Biography of Japanese Painter
Ohashi Suiseki (1865 - 1945)
Japanese-style painter flourished through the Meiji to Showa eras.
Suiseki is famous for pictures of tigers.
Suiseki was born in Ohgaki of Mono Province (present Gifu Prefecture) in
1865 (first year of the Keio era) as the second son of Ohashi Kamesaburo,
owner of a dye shop.
Suiseki's real given name was Usaburo, though, he called himself Uichiro.
He liked painting from the cradle so that when 15 years old, he started studying the Nanga style painting under Toda Modo.
Later, Suiseki went to Kyoto and became a disciple of Amano Hoko who was a teacher of Modo.
In 1885, Suiseki went to Tokyo and became a disciple of Watanabe Shoka.
After Shoka's death, he went back to Ohgaki.
While living in Ohgaki, he saw a tiger at a show.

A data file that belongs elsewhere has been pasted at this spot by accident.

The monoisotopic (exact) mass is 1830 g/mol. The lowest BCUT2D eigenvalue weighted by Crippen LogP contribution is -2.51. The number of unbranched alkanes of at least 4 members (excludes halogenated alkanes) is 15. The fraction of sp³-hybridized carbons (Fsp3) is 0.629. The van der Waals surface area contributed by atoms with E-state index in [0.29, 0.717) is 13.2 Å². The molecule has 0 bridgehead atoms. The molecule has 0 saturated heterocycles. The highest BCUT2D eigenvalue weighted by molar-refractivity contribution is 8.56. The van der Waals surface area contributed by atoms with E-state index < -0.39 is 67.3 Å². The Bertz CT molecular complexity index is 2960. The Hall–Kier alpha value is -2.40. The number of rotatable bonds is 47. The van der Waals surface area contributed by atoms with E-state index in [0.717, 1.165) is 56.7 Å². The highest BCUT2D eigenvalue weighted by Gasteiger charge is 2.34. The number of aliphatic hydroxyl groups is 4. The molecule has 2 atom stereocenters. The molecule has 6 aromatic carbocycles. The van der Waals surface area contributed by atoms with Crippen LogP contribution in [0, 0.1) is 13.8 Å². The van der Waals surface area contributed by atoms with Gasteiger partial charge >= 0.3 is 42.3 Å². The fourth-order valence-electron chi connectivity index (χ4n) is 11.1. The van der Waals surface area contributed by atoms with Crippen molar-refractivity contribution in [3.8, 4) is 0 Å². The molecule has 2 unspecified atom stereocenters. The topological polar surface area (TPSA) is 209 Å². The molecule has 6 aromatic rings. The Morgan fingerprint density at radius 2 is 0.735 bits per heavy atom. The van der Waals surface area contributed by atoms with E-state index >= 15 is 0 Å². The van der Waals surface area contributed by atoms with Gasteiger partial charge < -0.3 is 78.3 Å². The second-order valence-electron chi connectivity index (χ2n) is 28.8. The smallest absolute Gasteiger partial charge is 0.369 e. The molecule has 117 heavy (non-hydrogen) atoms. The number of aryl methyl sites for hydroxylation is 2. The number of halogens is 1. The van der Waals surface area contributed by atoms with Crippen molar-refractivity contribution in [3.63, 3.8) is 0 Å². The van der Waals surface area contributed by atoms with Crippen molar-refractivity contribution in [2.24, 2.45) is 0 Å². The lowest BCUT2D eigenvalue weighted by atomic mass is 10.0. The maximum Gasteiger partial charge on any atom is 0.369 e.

After that, Suiseki energetically depicted tigers.
His pictures of animals were discriminative for his elaborate depiction of pelage.
He sent a picture of tiger to the Exposition Universelle de Paris 1900 and it won the golden prize.
Suiseki won the golden prizes at the Louisiana Purchase Exposition 1904 and also the Japan-British Exhibition of 1910 in a row.
As a result, Suiseki's name got well known and he drew pictures as tributes to the Meiji Emperor and other distingue persons.
He deceased on August 31 of 1945 (20th year of the Showa era) at the age of 81.